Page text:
With power plants, involving investments of Rs 100,000 crore, facing closure due to natural gas shortage, Oil Minister M Veerappa Moily on Wednesday said he will move a note for the consideration of high powered ministerial group to change priority of allocation of the fuel as well as pooling price of imported and domestic gas.
New Delhi: With power plants, involving investments of Rs 100,000 crore, facing closure due to natural gas shortage, Oil Minister M Veerappa Moily on Wednesday said he will move a note for the consideration of high powered ministerial group to change priority of allocation of the fuel as well as pooling price of imported and domestic gas.
The Empowered Group of Ministers had previously accorded top priority to urea-manufacturing fertiliser plants for receipt of natural gas from Reliance Industries' eastern offshore KG-D6 fields. LPG extraction units were placed second on the list and power plants were given third priority.
This priority list essentially meant that when KG-D6 output started to fall, requirement of top priority customers in fertiliser and LPG sector was first met and remaining gas was pro-rata supplied to power plants.
With KG-D6 output falling to about 17 million standard cubic meters per day this month, there is no gas now left for power plants after meeting requirement of fertiliser and LPG sector.
Heads of leading private power producers including Anil Ambani of Reliance Power, GM Rao of GMR Group, G V K Reddy of GVK Group and Madhusudhan Rao of Lanco, first met Moily and the Planning Commission Deputy Chairman Montek Singh Ahluwalia to state that 15,000 MW of gas based plants are getting gas supplies from domestic fields at less than 10 percent of their operating capacity, making their operations unsustainable and unvilable.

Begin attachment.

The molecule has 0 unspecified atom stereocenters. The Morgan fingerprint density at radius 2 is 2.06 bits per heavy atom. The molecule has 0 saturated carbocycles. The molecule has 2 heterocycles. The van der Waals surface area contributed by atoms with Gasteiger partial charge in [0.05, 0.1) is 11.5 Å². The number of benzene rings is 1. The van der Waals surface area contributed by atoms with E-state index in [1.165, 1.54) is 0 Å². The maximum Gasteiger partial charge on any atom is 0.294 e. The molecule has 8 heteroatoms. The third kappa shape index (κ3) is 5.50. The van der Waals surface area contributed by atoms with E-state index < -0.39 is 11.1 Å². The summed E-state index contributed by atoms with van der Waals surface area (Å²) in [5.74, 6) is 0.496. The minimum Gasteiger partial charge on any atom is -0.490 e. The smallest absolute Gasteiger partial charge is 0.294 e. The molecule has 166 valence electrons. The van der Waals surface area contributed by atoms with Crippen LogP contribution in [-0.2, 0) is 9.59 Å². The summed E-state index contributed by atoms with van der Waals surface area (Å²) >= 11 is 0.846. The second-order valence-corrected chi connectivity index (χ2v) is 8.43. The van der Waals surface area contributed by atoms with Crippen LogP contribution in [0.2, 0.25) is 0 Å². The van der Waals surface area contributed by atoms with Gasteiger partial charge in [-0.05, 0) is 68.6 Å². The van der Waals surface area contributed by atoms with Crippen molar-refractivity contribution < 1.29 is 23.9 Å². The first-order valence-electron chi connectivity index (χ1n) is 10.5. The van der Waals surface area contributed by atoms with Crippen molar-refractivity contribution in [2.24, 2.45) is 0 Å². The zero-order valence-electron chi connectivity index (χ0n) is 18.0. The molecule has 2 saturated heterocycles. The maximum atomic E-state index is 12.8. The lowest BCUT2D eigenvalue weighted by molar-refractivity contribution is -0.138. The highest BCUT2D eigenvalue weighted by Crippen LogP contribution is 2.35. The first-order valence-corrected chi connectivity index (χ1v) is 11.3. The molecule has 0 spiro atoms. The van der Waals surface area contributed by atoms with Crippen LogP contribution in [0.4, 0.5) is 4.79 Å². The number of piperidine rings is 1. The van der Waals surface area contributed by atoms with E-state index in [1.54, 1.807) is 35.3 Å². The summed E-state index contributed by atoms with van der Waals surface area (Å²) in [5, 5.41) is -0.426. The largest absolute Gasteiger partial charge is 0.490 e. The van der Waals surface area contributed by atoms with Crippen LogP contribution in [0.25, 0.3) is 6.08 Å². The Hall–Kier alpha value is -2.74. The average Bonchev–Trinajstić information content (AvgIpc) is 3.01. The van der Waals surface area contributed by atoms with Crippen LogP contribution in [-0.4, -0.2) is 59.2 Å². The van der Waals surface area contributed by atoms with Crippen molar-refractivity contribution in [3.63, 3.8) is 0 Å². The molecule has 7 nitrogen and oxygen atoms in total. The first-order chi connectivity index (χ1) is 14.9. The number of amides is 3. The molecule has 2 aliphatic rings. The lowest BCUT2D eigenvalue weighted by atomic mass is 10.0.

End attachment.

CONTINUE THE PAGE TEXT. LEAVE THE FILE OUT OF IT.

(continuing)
In addition, 8700 MW of new gas based capacities are stranded with no gas available for commissioning of their plants.
Moily said the power products suggested according power and fertiliser equal priority so that the current available gas is equally distributed among the.
Also, they suggested averaging the price of domestic gas with costlier imported gas to make fuel affordable for power plants. They also wanted augmenting the domestic supply by diverting 6 mmscmd of gas being supplied to non-core sector and reserving the new finds totalling 10 mmscmd for power sector.
"Our Ministry has to go by the decision of the EGoM regarding allocation and priority for supply of gas. One way to change the same is to convene a meeting of EGoM. I have agreed to convene the EGoM meeting to consider the issues raised by them," he told reporters after the meeting.
"Scarcity of gas is a great problem," he said, adding that the ministerial panel headed by Defence Minister A K Antony will discuss the issue after the ministry moves a note on the issue.
Association of Power Producers Director General Ashok Khurana said about 24,000 MW of gas-based power plants are stranded due to gas shortage.
Khurana, who was part of the delegation that met Moily, said the power sector too was a priority sector and needs to be accorded same status as fertiliser.
More than two dozen power plants were allocated over 30 mmscmd of gas from KG-D6. These plants faced pro-rata cut in supplies when KG-D6 production started to dip in second half of 2010.
But there was no cut in the 15.668 mmscmd allocation to 16 fertiliser plants, which were given top priority in gas allocation. So far there has been no cut in supplies to state-owned gas utility GAIL India's LPG extraction plant, which were allocated 2.59 mmscmd of KG-D6 gas.
"The Minister (Moily) was sympathetic to our concerns," Khurana said.
Moily said the change in allocation and price pooling involved consultations with ministries of power and fertiliser and the issue has to be dealt at the level of EGoM.